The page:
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Has either candidate ever used bailing wire to hold up car’s muffler?


The mud is scarce, the nitpicking redundant. This year’s presidential election has all the excitement of a power outage on a February evening in Anchorage without anyone to commiserate with. There are no allegations of sexual misconduct. No false accusations leveled that would bloody an ego or rivet the public’s attention.

I welcome a subdued campaign, free of verbal wedgies and noogies. However, the presidential candidates desire to control what is said and how it is said -- what to feed the public and what to deny it -- leading to a lot of speculation or fluff from the press. We know how meaningful country, God and family are to Bush and Gore but nothing about who these fellows really are. What is packaged and what is genuine?

I have questions -- serious and light-hearted -- for the presidential candidates:

Have you ever had to use baling wire or a coat hanger to hold up your car’s muffler? Or repaired your car’s upholstery with duct tape? Presidential candidates with a genetic pool of blue blood are notorious for claiming a commonality with John and Jane Doe. But have you ever heard of a poor or average income person claiming to know what it is like to be reared in wealth? Can you relate to someone who is a couple of paychecks away from indigence? Do you keep a stash of nickels and dimes in the car’s ashtray to pay for milk or a gallon of gas?

What do you do with those Styrofoam peanuts that fill packing boxes? Do you envision mounds of this stuff in landfills?

Speaking of eyesores -- how do you justify the millions spent on trivial stuff like campaign lawn signs, bumper stickers and buttons? Is the clutter bothersome? For me, it is numbing -- the frequency of the lawn and bumper postings a slight to the trees from which they were taken. Do you consider the money well spent because of what you will do if elected?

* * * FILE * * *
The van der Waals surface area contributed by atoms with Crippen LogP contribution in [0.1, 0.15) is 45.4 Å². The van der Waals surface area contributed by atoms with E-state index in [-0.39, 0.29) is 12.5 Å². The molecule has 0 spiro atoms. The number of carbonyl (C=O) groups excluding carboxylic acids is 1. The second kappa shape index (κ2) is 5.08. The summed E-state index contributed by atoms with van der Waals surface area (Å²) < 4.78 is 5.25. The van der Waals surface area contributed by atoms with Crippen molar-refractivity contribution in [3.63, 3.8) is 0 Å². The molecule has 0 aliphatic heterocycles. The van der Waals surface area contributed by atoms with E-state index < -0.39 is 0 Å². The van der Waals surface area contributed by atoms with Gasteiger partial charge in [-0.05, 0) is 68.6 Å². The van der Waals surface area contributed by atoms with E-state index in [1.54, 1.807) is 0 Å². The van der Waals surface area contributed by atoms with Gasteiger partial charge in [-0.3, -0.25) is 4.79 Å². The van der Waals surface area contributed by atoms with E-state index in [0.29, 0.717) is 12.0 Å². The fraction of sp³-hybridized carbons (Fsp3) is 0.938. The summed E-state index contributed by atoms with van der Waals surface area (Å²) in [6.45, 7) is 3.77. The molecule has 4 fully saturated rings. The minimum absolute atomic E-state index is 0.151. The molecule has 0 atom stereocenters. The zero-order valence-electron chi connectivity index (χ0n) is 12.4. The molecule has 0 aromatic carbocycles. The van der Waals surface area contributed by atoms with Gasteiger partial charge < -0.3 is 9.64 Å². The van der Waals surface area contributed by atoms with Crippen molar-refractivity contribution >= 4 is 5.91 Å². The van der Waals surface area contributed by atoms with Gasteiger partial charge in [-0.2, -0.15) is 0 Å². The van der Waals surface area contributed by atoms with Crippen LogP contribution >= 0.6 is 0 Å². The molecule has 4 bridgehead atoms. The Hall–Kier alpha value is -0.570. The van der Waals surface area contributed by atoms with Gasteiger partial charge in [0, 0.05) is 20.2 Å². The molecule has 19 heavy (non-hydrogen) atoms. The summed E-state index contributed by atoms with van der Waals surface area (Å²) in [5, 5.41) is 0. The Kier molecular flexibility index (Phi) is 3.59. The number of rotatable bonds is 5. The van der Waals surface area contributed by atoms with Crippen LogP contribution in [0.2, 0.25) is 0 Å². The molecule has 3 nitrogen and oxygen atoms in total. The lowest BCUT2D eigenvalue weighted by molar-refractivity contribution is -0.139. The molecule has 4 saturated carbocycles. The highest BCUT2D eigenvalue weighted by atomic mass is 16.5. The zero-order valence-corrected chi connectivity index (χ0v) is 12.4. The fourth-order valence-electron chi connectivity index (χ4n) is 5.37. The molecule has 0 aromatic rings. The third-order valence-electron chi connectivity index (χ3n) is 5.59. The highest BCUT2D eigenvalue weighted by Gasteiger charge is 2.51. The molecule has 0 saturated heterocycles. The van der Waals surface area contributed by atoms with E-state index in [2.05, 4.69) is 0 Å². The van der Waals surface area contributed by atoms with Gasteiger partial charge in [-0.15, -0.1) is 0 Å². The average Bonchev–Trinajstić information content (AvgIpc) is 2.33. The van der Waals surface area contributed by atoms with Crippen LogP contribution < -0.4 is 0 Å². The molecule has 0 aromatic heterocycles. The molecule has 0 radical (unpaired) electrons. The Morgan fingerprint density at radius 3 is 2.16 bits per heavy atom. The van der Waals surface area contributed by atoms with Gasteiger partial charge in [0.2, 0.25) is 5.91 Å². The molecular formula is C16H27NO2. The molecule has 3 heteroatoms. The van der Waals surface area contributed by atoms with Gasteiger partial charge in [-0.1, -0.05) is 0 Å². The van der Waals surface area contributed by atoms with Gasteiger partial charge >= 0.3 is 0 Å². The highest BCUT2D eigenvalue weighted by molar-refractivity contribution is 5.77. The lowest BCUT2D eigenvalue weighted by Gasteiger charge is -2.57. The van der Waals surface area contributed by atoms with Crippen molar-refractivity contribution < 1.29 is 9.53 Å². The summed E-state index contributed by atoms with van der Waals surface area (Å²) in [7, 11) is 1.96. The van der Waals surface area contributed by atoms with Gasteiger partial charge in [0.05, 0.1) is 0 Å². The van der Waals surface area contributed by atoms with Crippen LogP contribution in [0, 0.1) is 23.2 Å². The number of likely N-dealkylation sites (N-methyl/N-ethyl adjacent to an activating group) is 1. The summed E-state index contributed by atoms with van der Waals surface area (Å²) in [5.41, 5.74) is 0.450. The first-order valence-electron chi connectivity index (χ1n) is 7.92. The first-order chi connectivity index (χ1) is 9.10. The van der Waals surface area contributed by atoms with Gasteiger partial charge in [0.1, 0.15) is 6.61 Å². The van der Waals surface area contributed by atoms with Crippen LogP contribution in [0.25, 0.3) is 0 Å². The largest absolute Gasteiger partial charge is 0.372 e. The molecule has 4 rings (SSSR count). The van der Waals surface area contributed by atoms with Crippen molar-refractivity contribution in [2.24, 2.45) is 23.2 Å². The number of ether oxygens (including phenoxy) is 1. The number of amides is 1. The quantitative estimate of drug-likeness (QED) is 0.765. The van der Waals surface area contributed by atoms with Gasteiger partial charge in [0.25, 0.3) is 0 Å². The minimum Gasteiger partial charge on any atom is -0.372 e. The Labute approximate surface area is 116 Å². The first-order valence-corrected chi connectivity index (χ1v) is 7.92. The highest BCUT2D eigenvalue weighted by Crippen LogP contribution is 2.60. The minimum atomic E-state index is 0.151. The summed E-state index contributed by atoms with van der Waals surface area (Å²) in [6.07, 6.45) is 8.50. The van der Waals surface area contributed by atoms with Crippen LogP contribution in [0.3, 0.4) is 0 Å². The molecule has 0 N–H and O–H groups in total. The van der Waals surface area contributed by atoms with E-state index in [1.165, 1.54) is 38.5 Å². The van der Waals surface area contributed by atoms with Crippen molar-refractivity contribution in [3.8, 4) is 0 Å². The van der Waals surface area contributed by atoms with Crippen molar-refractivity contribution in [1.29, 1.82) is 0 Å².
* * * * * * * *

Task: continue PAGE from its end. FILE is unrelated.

Just because the other guy has enough in his campaign chest to eliminate a Third World country’s debt, does that mean you have to spend as much? If you plan to spend $10 or more on every registered voter in this country to convince them of your presidential worthiness, do you mind just sending me a check?

Why do you stage your rallies? Are you afraid no one will show up?

How can you wear so many hats to accommodate a country with so many vested interests? Trying to appease millions of voters has to be quite a challenge. I have a hard enough time convincing my 11-year-old to take out the garbage.

If you knew a certain part of the country was going to suffer from a nuclear accident and you were unable to evacuate the population would you tell them?

Would you ever commit covert activities without consulting Congress? If you were willing to commit troops to a conflict situation, would you drive one of the leading tanks? Could you face the mother of every soldier killed under your command?

If members of your administration were engaged in illegal matters, would you report them? Sorry, silly question. But once the illegalities were made public would you deny them? Moreover, if the major boo-boo points to your duplicity would you take the fall or pass the buck?

I realize God has a place in your speeches, but how do you pray to him or her? Do you ask for favors or fortitude? Or do you listen in silence with an open heart and mind? Does God have a gender? If God was black or turned out to love Muslims a tiny bit more than Christians and Jews would that offend you? Would it worry you?

How about those lulls between the polling numbers, out of the public eye? Do you carp at the help, whine at your wife or take on reclusive behavior?

The repetitive pace of the campaign -- endless speeches, endless listening, endless applause, endless chicken-something -- has to be mind numbing. It has to be especially difficult maintaining an endless smile for strangers in a society that is suspicious of such a gratuitous act. I suppose it is like athletes who pat each other on the behind. There’s a camaraderie that goes with the conduct, but no one pats another’s behind or wears a prolonged smile in public unless they’re willing to endure derision or a bludgeoning.

Do you confuse your kids with staff members? Or Pittsburgh with Peoria? Do you come out of the shower shaking your wife’s hand and thanking her for attending the rally?

A candidate’s acknowledging past presidential abuse brings a yawn, offering to provide a path to prosperity evokes a sigh, but when the dialogue sounds like an Amway presentation can you blame the public for falling asleep? It’s not the petty jabs and political grandstanding that creates a lot of murmuring and rustling in our seats. It’s the many questions we have that will go unanswered and your need to control what will be said and how. Do you trust what we will ask? Perhaps that is the most revealing question.

G. Wayne Barr, an oblate of Mount Saviour Monastery, works part-time as a mentor assistant at SUNY Empire State College in Corning, N.Y. His e-mail is WaySi53@aol.com

National Catholic Reporter, September 1, 2000